Lebanon security forces fire tear gas at economic protesters
Lebanese security forces fired tear gas at protesters demonstrating in Beirut on Wednesday against deteriorating living conditions, as the currency fell to new lows against the dollar.
Lebanon’s economic crisis, described by the World Bank as one of the worst in recent world history, has left most of the population in poverty, according to the United Nations.
Many of the hundreds protesting on Wednesday were retired servicemen whose army pensions have lost most of their value, and cash-strapped banks have locked depositors out of their savings.
“I used to make about $4,000, now my pension is worth $150,” retired general Khaled Naous, 70, told AFP.
“We are not able to ensure basic needs.”
Security forces fired tear gas and some demonstrators tried to push through barriers to access a compound housing government offices, while others threw stones.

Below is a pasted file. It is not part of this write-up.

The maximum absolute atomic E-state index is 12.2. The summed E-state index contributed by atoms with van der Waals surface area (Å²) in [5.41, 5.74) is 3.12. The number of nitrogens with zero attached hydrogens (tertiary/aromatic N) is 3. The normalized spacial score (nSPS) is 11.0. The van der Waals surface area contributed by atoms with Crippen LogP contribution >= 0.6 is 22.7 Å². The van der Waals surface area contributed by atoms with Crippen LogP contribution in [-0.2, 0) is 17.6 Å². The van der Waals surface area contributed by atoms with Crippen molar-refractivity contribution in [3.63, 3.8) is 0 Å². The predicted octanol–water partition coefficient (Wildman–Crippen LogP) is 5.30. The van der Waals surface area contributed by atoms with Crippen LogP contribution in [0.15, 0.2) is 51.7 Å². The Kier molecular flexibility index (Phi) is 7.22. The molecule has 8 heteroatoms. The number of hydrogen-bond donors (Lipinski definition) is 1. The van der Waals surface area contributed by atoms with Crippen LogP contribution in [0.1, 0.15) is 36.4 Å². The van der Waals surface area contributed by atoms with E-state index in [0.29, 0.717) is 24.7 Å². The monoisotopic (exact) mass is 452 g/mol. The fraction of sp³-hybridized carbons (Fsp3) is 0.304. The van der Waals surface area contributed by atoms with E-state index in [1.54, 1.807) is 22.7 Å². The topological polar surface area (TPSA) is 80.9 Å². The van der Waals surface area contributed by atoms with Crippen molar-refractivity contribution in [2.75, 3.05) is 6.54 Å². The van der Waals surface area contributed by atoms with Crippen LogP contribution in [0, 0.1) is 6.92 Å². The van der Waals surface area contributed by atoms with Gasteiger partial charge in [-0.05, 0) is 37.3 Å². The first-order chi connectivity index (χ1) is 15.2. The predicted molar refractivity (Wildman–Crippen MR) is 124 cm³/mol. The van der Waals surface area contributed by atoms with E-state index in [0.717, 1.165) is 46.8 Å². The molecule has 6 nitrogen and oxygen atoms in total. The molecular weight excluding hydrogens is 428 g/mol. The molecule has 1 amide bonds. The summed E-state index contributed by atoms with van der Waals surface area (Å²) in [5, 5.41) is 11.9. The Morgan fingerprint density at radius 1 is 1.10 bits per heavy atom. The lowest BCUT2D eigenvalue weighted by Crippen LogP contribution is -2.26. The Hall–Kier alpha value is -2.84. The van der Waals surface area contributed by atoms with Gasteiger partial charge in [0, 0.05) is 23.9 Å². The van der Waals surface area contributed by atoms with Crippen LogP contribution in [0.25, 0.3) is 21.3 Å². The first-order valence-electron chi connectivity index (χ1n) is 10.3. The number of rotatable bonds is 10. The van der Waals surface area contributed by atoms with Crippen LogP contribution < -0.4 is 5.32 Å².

AFP correspondents said a producer and a member of the security forces were wounded.
The Lebanese pound, officially pegged at 15,000 to the dollar, was trading on parallel markets at more than 100,000 against the greenback – a depressing drop from 1,507 before the fall began in late 2019.
“The people are demanding their most basic rights… and they respond with tear gas,” complained former army soldier Amal Hammoud, 53 years old.
The currency collapse has been devastating for those on fixed incomes, triggering price hikes on imported fuel, food and other basic goods, with supermarkets this month starting to price goods in dollars.
Protesters shouted slogans against the political elite, widely blamed for the country’s financial collapse.
Marwan Seifeddine, a father of five, told AFP he was barely making ends meet on a pension that is now worth just $50.
“I am unemployed and I am selling my furniture to feed my family,” he said.
Political inaction has been a hallmark of Lebanon’s economic crisis.
Since last year, the country has had no president and only a caretaker government amid the ongoing deadlock between rival blocs in parliament.